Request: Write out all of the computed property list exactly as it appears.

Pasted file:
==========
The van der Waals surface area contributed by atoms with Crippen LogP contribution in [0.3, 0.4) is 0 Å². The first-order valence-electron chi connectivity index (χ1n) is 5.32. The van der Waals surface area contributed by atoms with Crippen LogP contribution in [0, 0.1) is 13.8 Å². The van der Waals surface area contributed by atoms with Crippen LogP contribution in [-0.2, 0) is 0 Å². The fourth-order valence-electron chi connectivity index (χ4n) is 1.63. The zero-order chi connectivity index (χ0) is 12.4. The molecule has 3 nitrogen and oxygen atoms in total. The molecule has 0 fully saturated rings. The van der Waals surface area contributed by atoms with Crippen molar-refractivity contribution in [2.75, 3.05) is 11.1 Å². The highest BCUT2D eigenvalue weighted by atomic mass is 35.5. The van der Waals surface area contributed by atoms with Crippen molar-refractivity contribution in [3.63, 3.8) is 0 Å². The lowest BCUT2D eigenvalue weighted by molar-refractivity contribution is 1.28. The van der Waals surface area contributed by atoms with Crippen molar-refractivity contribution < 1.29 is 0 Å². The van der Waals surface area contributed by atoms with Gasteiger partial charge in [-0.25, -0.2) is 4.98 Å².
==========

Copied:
The van der Waals surface area contributed by atoms with Crippen LogP contribution in [0.3, 0.4) is 0 Å². The first-order valence-electron chi connectivity index (χ1n) is 5.32. The van der Waals surface area contributed by atoms with Crippen LogP contribution in [0, 0.1) is 13.8 Å². The van der Waals surface area contributed by atoms with Crippen LogP contribution in [-0.2, 0) is 0 Å². The fourth-order valence-electron chi connectivity index (χ4n) is 1.63. The zero-order chi connectivity index (χ0) is 12.4. The molecule has 3 nitrogen and oxygen atoms in total. The molecule has 0 fully saturated rings. The van der Waals surface area contributed by atoms with Crippen molar-refractivity contribution in [2.75, 3.05) is 11.1 Å². The highest BCUT2D eigenvalue weighted by atomic mass is 35.5. The van der Waals surface area contributed by atoms with Crippen molar-refractivity contribution in [3.63, 3.8) is 0 Å². The lowest BCUT2D eigenvalue weighted by molar-refractivity contribution is 1.28. The van der Waals surface area contributed by atoms with Crippen molar-refractivity contribution < 1.29 is 0 Å². The van der Waals surface area contributed by atoms with Gasteiger partial charge in [-0.25, -0.2) is 4.98 Å².